Are you doing enough for your heart?


There are many things we can do to lower our risk!

As American Heart Month kicks off, the Centers for Disease Control and Prevention (CDC) states we are not doing enough to control risks for it.

WE include both the people who have the risks for heart disease and the “front line” practitioners who see and treat the patients.

In case you haven’t heard, heart disease is the number one killer of men AND women in the U.S. According to the CDC, half of the U.S. adult population has high blood pressure or unhealthy cholesterol levels.

Even if you don’t have health insurance, there are many things that WE can do to cut our collective risk for heart disease that doesn’t cost anything: LIFESTYLE.

  • Don’t smoke and avoid second-hand smoke. This not only costs nothing, but saves money. (1-800-QUIT-NOW can help).
  • Eat a healthy, plant-based diet. Include lean protein too, and less salt. Need help? Find a Registered Dietitian.
  • Move more. You don’t need a gym membership or equipment other than shoes. Walk, walk, walk.
  • Aim for a healthy body mass index (BMI).
  • Consume alcohol in moderation. Any type of alcohol, red wine or otherwise, is only healthy in moderation.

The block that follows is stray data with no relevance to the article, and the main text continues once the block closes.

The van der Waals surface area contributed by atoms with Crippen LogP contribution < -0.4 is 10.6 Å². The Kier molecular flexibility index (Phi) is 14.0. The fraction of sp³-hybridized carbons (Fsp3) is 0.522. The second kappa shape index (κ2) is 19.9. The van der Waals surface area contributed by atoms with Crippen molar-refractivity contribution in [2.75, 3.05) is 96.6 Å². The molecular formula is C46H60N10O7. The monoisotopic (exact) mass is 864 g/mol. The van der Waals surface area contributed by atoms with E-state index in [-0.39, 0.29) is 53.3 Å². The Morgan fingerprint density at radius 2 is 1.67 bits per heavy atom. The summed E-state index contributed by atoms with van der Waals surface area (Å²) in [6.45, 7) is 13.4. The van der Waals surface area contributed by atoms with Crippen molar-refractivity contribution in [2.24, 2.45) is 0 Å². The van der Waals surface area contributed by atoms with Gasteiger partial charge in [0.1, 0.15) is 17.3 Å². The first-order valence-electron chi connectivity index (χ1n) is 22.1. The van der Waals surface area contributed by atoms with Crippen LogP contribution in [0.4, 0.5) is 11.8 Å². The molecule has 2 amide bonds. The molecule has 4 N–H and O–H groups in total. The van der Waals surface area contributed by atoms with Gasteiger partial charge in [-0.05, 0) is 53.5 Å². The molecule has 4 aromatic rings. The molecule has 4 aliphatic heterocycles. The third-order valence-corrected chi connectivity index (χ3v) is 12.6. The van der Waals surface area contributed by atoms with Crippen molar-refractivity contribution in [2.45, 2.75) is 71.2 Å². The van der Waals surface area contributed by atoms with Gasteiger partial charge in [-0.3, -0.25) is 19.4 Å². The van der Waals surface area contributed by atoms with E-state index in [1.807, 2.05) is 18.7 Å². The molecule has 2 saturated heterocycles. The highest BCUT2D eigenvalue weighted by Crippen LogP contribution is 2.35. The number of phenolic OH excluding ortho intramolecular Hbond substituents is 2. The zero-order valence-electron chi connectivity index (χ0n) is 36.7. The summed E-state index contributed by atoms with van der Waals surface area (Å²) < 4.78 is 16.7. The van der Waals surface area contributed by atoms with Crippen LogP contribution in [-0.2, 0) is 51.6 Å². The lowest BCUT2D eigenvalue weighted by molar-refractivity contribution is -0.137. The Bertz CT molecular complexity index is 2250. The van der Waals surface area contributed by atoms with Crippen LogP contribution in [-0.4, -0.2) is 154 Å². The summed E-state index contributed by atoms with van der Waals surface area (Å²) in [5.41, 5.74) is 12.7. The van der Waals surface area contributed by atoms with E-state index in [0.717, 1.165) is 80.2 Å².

Genetics? It has a role, but it isn’t your destiny. My grandfather died of a heart attack at 49. My father, who has the genes and some risk factors, just turned 62 and is a healthy cancer survivor.

Gender? Men are at higher risk once they turn 45 and women at age 55. But again, lifestyle can help.

Disease? If you have high blood pressure, unhealthy cholesterol and/or type 2 diabetes you are at higher risk.

Don’t know your numbers? Get them checked and ask for the results. When the nurse takes your blood pressure, ask her what it was. Ask your practitioner for a blood test asking to check your cholesterol and fasting glucose. When the medical assistant or nurse calls you with results, ask for a copy or the real numbers, and don’t just accept the statement: “the doctor says you are good, keep doing what you are doing!” Find out how “good” they are. I have found people with borderline good, and a year or so later are not good anymore.

Do you know your risks? Do you know your numbers?



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